How do you handle a sales presentation when a new relationship is potentially worth millions?
Use these four principles to help you and your sales team create a new client relationship.
Imagine my surprise when a national sales manager said to 60 of his top associates, “At lunch the sales team and I agreed that we have no idea how we managed to sell anything before we met Patricia!” He told me, “It takes a year for us to gain the opportunity to deliver an hour’s presentation to a small group of executives from a prospective client company. At that point a new relationship is worth between five to ten million dollars a year to us.”
I asked, “How long do you spend rehearsing a presentation of this importance?” What I expected Dan to say was, “We spend a week locked in the boardroom. We go over the presentation multiple times and then video and review our performance. We bring in different associates at least 3 times to fire tough questions at us.”
Instead he said, “If we have a run-through in the back of Joan’s car, we’re lucky.”
Incredible! Remember what Oscar winner Sir Michael Caine said, “Rehearsal is the work; performance is the relaxation.”
It’s common practice for companies in all industries to invest time and money to make sure their sales associates know all about their territories, the company history, the products they sell, and the competitive marketplace. They often stop short, however, in preparing their associates to design and deliver persuasive sales presentations that focus on what their prospects are interested in hearing.
Before you invest the appropriate time in rehearsing your presentation, make sure your presentation structure and focus are right. Here are four principles to help you deliver a successful sales presentation and establish a new client relationship:
1. Find Clarity
Imagine that a busy executive says, “You have exactly ten minutes to tell me what you want me to know about your company.” At any stage of the sales process, you should know in advance what your prospect is really asking. The real question is, “What do I need to know about how your company can improve our company? Will your products or services solve a problem, create new opportunities, increase savings, maximize earnings, simplify our processes, develop our human capital, or increase market share?” At this point, the executive is more interested in their company than yours. When you accomplish this, you are more likely to have the opportunity to present your solutions more formally.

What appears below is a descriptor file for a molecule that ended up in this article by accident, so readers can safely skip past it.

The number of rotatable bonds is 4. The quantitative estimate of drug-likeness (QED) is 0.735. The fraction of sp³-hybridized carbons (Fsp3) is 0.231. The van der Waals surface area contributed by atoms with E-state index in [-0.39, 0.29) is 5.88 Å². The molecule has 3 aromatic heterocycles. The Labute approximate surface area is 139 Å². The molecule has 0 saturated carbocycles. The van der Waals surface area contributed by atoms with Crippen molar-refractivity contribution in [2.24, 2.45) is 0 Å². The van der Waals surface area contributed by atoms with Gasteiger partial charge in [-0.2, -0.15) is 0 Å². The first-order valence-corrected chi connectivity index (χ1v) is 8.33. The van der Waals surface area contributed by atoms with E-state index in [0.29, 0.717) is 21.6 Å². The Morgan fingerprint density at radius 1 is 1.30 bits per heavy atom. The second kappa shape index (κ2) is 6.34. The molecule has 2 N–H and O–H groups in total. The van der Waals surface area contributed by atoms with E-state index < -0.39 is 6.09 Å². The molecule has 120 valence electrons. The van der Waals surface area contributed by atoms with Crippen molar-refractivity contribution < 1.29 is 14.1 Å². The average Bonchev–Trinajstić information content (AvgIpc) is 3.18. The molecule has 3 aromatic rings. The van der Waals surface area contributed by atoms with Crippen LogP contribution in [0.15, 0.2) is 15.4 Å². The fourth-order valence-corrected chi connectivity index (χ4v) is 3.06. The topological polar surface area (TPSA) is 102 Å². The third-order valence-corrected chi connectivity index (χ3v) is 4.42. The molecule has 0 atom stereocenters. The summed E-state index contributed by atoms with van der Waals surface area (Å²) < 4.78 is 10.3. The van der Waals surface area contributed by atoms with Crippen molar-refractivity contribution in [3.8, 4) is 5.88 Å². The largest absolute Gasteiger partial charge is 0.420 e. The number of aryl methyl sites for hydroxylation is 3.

2. Ask Questions
The key to connecting with a prospect is conversation. The key to their being interested in you is having you ask questions rather than talk about your company. The quality of client information you receive depends on the quality of your questions, as well as waiting for and listening to their answers!
A successful encounter early in the sales process probably consists mostly of open-ended questions. These are the kinds of questions that require descriptive answers rather than just yes or no. Don’t rush with preprogrammed questions that indicate you have paid no attention to the answer you just received!
Your job is to work closely with the team or champion that will give you information. Do your research so that your questions about their company are well thought out. Do not be afraid to go deeper. If they want to increase sales, ask, “By how much?” “In the same market or expanding to a new one?” Do they want to improve morale? Ask, “What are the signs that make this a priority?” “What have you done before?” “How great a success has it been?” Will they be upgrading technology? Ask, “How long have you been investigating options?” You need to determine whether they are interested or desperate.
3. Structure Correctly
To keep your prospect interested, you have to prove this premise: “Your company’s condition will be dramatically improved when you do business with us.”